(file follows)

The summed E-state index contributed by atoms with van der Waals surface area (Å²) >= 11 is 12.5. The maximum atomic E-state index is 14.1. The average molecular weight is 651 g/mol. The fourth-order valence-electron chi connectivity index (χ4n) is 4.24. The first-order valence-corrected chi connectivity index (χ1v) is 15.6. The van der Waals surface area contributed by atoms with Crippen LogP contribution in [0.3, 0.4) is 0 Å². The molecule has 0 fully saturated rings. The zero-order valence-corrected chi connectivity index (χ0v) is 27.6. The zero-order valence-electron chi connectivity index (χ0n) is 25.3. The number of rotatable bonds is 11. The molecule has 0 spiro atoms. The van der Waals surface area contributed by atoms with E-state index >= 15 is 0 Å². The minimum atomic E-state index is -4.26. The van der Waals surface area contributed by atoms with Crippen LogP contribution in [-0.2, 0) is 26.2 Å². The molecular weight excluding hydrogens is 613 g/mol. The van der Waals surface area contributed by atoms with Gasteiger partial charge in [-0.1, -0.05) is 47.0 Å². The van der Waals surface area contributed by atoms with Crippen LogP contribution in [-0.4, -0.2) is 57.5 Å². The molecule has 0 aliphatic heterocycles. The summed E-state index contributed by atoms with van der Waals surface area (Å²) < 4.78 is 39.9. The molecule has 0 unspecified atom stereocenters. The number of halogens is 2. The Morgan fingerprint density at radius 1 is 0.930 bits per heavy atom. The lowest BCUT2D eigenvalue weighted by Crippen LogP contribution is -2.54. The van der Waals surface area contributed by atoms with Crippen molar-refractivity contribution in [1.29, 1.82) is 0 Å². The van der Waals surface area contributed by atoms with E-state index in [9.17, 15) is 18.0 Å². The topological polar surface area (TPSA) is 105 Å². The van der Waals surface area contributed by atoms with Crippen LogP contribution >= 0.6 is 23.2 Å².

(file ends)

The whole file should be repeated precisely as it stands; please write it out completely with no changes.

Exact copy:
The summed E-state index contributed by atoms with van der Waals surface area (Å²) >= 11 is 12.5. The maximum atomic E-state index is 14.1. The average molecular weight is 651 g/mol. The fourth-order valence-electron chi connectivity index (χ4n) is 4.24. The first-order valence-corrected chi connectivity index (χ1v) is 15.6. The van der Waals surface area contributed by atoms with Crippen LogP contribution in [0.3, 0.4) is 0 Å². The molecule has 0 fully saturated rings. The zero-order valence-corrected chi connectivity index (χ0v) is 27.6. The zero-order valence-electron chi connectivity index (χ0n) is 25.3. The number of rotatable bonds is 11. The molecule has 0 spiro atoms. The van der Waals surface area contributed by atoms with E-state index >= 15 is 0 Å². The minimum atomic E-state index is -4.26. The van der Waals surface area contributed by atoms with Crippen LogP contribution in [-0.2, 0) is 26.2 Å². The molecular weight excluding hydrogens is 613 g/mol. The van der Waals surface area contributed by atoms with Gasteiger partial charge in [-0.1, -0.05) is 47.0 Å². The van der Waals surface area contributed by atoms with Crippen LogP contribution in [-0.4, -0.2) is 57.5 Å². The molecule has 0 aliphatic heterocycles. The summed E-state index contributed by atoms with van der Waals surface area (Å²) < 4.78 is 39.9. The molecule has 0 unspecified atom stereocenters. The number of halogens is 2. The Morgan fingerprint density at radius 1 is 0.930 bits per heavy atom. The lowest BCUT2D eigenvalue weighted by Crippen LogP contribution is -2.54. The van der Waals surface area contributed by atoms with Crippen molar-refractivity contribution in [1.29, 1.82) is 0 Å². The van der Waals surface area contributed by atoms with E-state index in [9.17, 15) is 18.0 Å². The topological polar surface area (TPSA) is 105 Å². The van der Waals surface area contributed by atoms with Crippen LogP contribution >= 0.6 is 23.2 Å².